You might have read this article in today’s Commercial Appeal. If you didn’t, or for some reason are unable to click on links, the article concerns the recent installation of bike lanes on McLean Boulevard and some conflicts that has created. The conflicts stem from the loss of on-street parking, which was sacrificed to make way for the bike lanes, and are localized onto a roughly 2000-foot section of McLean between Poplar and Overton Park Avenue. Here’s a map of that section.
I’m not terribly familiar with that section of McLean, it not being in my normal patterns of travel. But, as you can see, there are no cross streets, meaning that the loss of on-street parking is a legitimate grievance for the residents and businesses there. A local resident received a parking ticket when she parked on the street, to make way for a construction crew doing work on her house. A videography business is worried about losing clients, since access to its offices are now greatly limited. No doubt other residents have similar complaints; again, all legitimate.
Two things struck me about the article and the concerns addressed therein. First, big props to the city and, in particular, Kyle Wagenschutz, for getting in front of this issue and responding very quickly to emails from concerned citizens. When I think about what effective local government means, rapid response to complaints or questions is tops on that list. (To that point, my wife have been very impressed by the MPD’s program of watching over your house when you’re out of town. We regularly call the MPD when we’re traveling and we feel safer as a result. In fact, we’ve gotten to know at least one of the officers assigned to our beat. Of course, bringing a tray of sandwiches to the local precinct will do that for you. But I digress. A lot.)
Second, the statement from one of the residents of McLean that it “is my right” to park on the street. That’s the problem. Because McLean is a public street, it is not only her right to park there, but every other resident of the city (and visitors to the city) also enjoys that same right. Not only that, every other resident of the enjoys the right to bike along that street, drive on it, or otherwise use it for any lawful purpose. Such are the difficulties of congestible public goods.
Economists have a phrase to describe this phenomenon: the Tragedy of the Commons. The basic idea is that when individuals share access to the same common resource, the resource is often depleted, such that its value is lessened for all users. Each user has the incentive to consume the resource as much as possible, to her/his own benefit, but in doing so, adversely affects other’s enjoyment. In this case, we see that the road in question is shared by many users: drivers, cyclists, residents, pedestrians, and so on. When all users attempt to use the same road for each of their own ends, the road becomes congested to the point that the overall benefit is reduced.
But there are ways of dealing with this tragedy, one of which the article (and the city) addresses: the assigning of property rights. If the various users of the common have limits on what they can consume, then the good can be protected for the benefit of all. The city initially did this by allowing unfettered access to drivers and parkers. Fine, unless you’re a cyclist. Then, the city reallocated property rights, creating bike lanes and greatly reducing the property rights of parkers. Fine, unless you’re a parker. But now, we have a proposed compromise, which is to allow parking in the bike lanes between certain hours; dusk to dawn, for example.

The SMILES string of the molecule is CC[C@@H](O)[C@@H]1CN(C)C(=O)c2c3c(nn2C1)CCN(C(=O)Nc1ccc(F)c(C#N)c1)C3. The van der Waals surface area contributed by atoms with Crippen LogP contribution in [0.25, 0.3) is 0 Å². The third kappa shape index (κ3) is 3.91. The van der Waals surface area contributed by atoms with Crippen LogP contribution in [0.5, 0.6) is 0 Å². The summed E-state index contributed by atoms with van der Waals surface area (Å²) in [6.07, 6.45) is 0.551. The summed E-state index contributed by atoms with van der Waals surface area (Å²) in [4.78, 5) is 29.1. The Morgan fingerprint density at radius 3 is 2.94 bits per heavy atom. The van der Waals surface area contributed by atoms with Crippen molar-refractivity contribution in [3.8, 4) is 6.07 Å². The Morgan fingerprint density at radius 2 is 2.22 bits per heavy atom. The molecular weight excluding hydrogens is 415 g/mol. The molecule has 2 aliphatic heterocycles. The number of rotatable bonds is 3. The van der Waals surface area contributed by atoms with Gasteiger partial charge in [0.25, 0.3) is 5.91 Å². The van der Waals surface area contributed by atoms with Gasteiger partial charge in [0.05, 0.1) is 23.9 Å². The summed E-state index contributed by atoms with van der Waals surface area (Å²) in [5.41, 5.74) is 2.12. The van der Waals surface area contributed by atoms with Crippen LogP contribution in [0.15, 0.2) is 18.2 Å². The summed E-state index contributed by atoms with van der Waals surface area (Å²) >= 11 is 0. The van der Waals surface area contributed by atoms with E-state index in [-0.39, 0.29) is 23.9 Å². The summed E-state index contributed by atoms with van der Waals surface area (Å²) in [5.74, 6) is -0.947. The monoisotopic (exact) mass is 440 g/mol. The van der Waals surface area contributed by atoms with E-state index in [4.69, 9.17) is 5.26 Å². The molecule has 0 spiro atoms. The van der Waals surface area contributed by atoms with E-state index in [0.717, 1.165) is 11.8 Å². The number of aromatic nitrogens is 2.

While I am generally more in favorable of compromises, as opposed to all-or-nothing solutions, and while I do think that allowing night-time parking in bike lanes would be acceptable, I do have some concerns about that solution. First, I’m concerned that others would seek to apply this solution to other lengths of road where bike lanes have been recently installed. The loss of parking space is a legitimate concern, as we have seen expressed in the discussion over bike lanes on Madison Avenue and Cooper Street. But if this solution were applied more broadly, the integrity of those bike lanes, and the protection they afford cyclists, would be compromised. While I recognize that some such compromise is acceptable, I’d like to minimize it. To be sure, no one has suggested such additional compromises, and hopefully that won’t come to pass.
My other concern is that, while perhaps Pareto-improving (sorry for the overuse of economics jargon, by the way), compromises can be confusing. Parkers and cyclists would have an entirely new paradigm to adjust to, one that might not be as easily understood as one all-or-nothing solution or another, to say nothing of the difficulties in enforcing this solution. This is not to say that an amenable solution does not exist; indeed, the city, to its credit, is looking into that as well. In fact, I’m really curious to find out what other cities have done in similar situations.
One last point, before sleep overtakes me: part of me is utterly overjoyed when I read articles like this. Why, you might ask? Because when cities march (or pedal) down the path toward being truly bike-friendly, they inevitably encountered such issues. While some might take this story as being evidence of the intransigence of the non-biking public, I take it as meaning that we, as a city, are doing the right thing. Memphis is truly becoming a bike-friendly community, and these intermittent skirmishes are evidence of that. As long as we all keep our heads (and helmets) about us and focus on the long run, we’ll be fine. Just imagine what Memphis will be like in 10 years, or even next year, and these short-term concerns become less of a headache. (Unless you live on McLean between Poplar and Overton Park Avenue, that is.)